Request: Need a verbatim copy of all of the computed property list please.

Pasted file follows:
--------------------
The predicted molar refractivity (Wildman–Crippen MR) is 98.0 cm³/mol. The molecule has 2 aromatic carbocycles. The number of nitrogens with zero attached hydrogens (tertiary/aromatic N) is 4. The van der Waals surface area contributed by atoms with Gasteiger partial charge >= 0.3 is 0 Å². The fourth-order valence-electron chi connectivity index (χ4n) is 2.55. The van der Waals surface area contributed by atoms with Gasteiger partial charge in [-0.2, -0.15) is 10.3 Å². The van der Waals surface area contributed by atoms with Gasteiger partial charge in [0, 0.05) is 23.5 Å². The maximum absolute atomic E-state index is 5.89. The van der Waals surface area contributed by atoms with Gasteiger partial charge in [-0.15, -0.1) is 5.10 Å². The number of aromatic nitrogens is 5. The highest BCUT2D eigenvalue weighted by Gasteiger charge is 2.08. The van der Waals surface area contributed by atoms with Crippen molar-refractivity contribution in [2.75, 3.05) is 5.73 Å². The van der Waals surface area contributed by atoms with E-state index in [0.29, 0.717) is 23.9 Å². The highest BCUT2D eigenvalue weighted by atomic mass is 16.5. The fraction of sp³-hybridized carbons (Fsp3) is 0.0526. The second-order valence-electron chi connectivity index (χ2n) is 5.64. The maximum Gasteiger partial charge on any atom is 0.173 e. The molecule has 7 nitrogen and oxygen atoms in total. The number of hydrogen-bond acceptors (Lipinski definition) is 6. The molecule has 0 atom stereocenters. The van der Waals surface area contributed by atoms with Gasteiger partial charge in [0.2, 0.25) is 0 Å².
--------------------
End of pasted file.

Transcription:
The predicted molar refractivity (Wildman–Crippen MR) is 98.0 cm³/mol. The molecule has 2 aromatic carbocycles. The number of nitrogens with zero attached hydrogens (tertiary/aromatic N) is 4. The van der Waals surface area contributed by atoms with Gasteiger partial charge >= 0.3 is 0 Å². The fourth-order valence-electron chi connectivity index (χ4n) is 2.55. The van der Waals surface area contributed by atoms with Gasteiger partial charge in [-0.2, -0.15) is 10.3 Å². The van der Waals surface area contributed by atoms with Gasteiger partial charge in [0, 0.05) is 23.5 Å². The maximum absolute atomic E-state index is 5.89. The van der Waals surface area contributed by atoms with Gasteiger partial charge in [-0.15, -0.1) is 5.10 Å². The number of aromatic nitrogens is 5. The highest BCUT2D eigenvalue weighted by Gasteiger charge is 2.08. The van der Waals surface area contributed by atoms with Crippen molar-refractivity contribution in [2.75, 3.05) is 5.73 Å². The van der Waals surface area contributed by atoms with E-state index in [0.29, 0.717) is 23.9 Å². The highest BCUT2D eigenvalue weighted by atomic mass is 16.5. The fraction of sp³-hybridized carbons (Fsp3) is 0.0526. The second-order valence-electron chi connectivity index (χ2n) is 5.64. The maximum Gasteiger partial charge on any atom is 0.173 e. The molecule has 7 nitrogen and oxygen atoms in total. The number of hydrogen-bond acceptors (Lipinski definition) is 6. The molecule has 0 atom stereocenters. The van der Waals surface area contributed by atoms with Gasteiger partial charge in [0.2, 0.25) is 0 Å².